I have heard many people
speak of terracing sloped land
they want to grow crops on. Obviously how a patch of land is worked will greatly influence the "need" for terracing...
I have very gently sloped land. I don't know how sloped it is because I've never worried about it. If I had to guess maybe 1-2%? I use only hand tools and work on very small scales (aspiring to a whole one-half acre
!), so I can't see any need for them today.
But who knows where life will carry me... I don't imagine I'll be where I'm at for 20 years... so I'm interested in hearing other perspectives. I'm reading about a long-established homesteader in my area whose cultivated land he says averages 6% slope and upwards of 16% slope at the worst. He was concerned about erosion so he did a lot of terracing. He does occasionally use machines like a 2-wheel tractor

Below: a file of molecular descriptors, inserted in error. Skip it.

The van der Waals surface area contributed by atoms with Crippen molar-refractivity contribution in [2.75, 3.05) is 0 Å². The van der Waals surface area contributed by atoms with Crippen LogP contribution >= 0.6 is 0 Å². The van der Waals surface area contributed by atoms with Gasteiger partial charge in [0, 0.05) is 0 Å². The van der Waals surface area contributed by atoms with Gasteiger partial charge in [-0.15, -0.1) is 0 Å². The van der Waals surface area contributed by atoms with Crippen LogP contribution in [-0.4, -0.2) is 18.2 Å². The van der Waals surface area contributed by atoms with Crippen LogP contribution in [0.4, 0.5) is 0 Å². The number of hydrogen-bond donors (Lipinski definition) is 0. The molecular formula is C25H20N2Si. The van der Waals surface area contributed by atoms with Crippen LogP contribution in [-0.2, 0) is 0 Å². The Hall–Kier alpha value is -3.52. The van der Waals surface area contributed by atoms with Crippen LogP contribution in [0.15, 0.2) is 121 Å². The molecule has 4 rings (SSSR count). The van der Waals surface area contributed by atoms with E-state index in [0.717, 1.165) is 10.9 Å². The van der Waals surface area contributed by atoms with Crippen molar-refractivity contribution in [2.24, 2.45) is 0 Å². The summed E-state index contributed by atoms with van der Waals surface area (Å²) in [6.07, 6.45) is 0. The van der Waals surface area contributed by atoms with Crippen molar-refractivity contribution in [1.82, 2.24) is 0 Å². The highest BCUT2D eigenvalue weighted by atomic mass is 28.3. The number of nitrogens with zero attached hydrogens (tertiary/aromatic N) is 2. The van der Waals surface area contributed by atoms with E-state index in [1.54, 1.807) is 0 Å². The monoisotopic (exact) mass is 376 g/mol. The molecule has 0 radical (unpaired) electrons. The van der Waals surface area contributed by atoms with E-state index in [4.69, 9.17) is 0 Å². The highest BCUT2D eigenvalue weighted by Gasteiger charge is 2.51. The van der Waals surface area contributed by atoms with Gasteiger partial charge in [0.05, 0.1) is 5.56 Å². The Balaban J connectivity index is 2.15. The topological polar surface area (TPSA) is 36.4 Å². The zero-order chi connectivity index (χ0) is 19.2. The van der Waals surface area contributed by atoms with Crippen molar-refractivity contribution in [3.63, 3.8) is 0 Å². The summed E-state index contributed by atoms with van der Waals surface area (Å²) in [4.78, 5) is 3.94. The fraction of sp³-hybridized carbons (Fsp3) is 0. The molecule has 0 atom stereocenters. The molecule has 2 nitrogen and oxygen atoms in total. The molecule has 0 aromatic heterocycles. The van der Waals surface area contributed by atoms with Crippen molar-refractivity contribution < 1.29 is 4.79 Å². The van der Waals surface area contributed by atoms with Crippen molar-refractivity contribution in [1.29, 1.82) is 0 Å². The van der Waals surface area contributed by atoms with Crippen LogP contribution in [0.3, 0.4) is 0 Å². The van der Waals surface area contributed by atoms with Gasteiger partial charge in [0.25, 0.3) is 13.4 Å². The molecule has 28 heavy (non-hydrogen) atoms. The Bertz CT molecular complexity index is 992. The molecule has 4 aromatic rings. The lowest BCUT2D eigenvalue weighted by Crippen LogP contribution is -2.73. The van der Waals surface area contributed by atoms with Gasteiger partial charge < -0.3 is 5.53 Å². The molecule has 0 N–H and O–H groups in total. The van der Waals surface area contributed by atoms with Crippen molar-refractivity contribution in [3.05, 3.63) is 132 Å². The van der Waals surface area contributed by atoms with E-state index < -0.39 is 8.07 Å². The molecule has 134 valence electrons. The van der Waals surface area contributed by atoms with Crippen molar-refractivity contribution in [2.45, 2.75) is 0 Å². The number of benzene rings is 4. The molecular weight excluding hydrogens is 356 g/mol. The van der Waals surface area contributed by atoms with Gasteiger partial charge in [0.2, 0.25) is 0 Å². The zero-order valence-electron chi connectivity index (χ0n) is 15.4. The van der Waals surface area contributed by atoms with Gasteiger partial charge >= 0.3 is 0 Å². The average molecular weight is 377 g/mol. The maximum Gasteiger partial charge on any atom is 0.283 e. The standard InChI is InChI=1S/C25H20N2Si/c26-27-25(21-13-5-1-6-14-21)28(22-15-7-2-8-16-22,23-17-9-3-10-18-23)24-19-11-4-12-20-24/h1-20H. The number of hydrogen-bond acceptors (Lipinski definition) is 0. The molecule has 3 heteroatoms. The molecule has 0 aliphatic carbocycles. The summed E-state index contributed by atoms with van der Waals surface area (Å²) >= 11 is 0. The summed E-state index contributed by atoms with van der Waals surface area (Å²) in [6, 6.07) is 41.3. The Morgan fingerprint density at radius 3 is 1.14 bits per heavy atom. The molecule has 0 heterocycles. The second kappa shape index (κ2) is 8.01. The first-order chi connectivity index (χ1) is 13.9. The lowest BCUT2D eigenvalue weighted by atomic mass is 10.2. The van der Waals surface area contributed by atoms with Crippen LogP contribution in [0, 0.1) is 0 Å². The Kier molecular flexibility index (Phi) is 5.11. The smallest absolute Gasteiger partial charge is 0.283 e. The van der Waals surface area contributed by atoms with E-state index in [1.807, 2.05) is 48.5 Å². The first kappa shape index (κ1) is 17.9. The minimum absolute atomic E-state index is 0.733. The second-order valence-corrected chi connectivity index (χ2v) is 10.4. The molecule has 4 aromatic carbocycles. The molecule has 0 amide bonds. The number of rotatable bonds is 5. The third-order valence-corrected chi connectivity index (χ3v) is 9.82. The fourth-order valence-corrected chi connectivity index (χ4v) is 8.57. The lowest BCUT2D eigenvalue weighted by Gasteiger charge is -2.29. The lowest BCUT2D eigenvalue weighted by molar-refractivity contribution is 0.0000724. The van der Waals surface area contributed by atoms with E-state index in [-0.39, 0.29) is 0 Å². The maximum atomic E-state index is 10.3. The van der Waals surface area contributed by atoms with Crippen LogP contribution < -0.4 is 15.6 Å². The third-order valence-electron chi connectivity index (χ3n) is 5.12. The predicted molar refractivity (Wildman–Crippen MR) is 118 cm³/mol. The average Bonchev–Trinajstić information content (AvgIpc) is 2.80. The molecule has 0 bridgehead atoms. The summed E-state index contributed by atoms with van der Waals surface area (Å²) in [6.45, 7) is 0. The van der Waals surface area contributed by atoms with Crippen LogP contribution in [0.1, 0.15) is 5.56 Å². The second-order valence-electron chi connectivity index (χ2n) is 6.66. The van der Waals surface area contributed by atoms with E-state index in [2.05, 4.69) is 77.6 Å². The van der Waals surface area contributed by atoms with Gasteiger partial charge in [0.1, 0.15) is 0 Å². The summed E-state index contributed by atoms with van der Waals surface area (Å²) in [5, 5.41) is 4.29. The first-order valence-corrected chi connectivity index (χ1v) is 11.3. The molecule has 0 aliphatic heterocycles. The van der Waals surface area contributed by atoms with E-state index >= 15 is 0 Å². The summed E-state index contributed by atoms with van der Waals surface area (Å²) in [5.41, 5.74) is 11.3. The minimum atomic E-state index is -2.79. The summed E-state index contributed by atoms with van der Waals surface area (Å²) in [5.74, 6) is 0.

, but much of his work is all by hand. He also has a knack for overkill in certain endeavors...
I remember reading Edward Faulkner and him reporting that an agricultural researcher (or perhaps a soil scientist? It's been awhile...) reported an interesting observation from the Appalachian trail in areas where the winds and mountains collect, rather than disperse, the tree leaves; that litter is a major component of the soil. The report was that in torrential downpours, even on slopes of 45 degrees (100%!) there was zero runoff
Granted that's anecdotal and it was on land that was NOT being touched by human activity. But I've got the crazy idea that if you have a huge amount of organic matter in the soil and if you have a generous mulch
on top of that, then sloped areas carefully cropped and managed by hand are probably not as prone to erosion as we might think
. Of course
even if my crazy idea is on the right track there still must be an upper limit on slope. I haven't the foggiest what that might be and I haven't been able to find any data on it either.
Perhaps it's obvious by my asking that I haven't had the chance to take any permaculture
design courses :)
Anyone have any thoughts they'd care to share?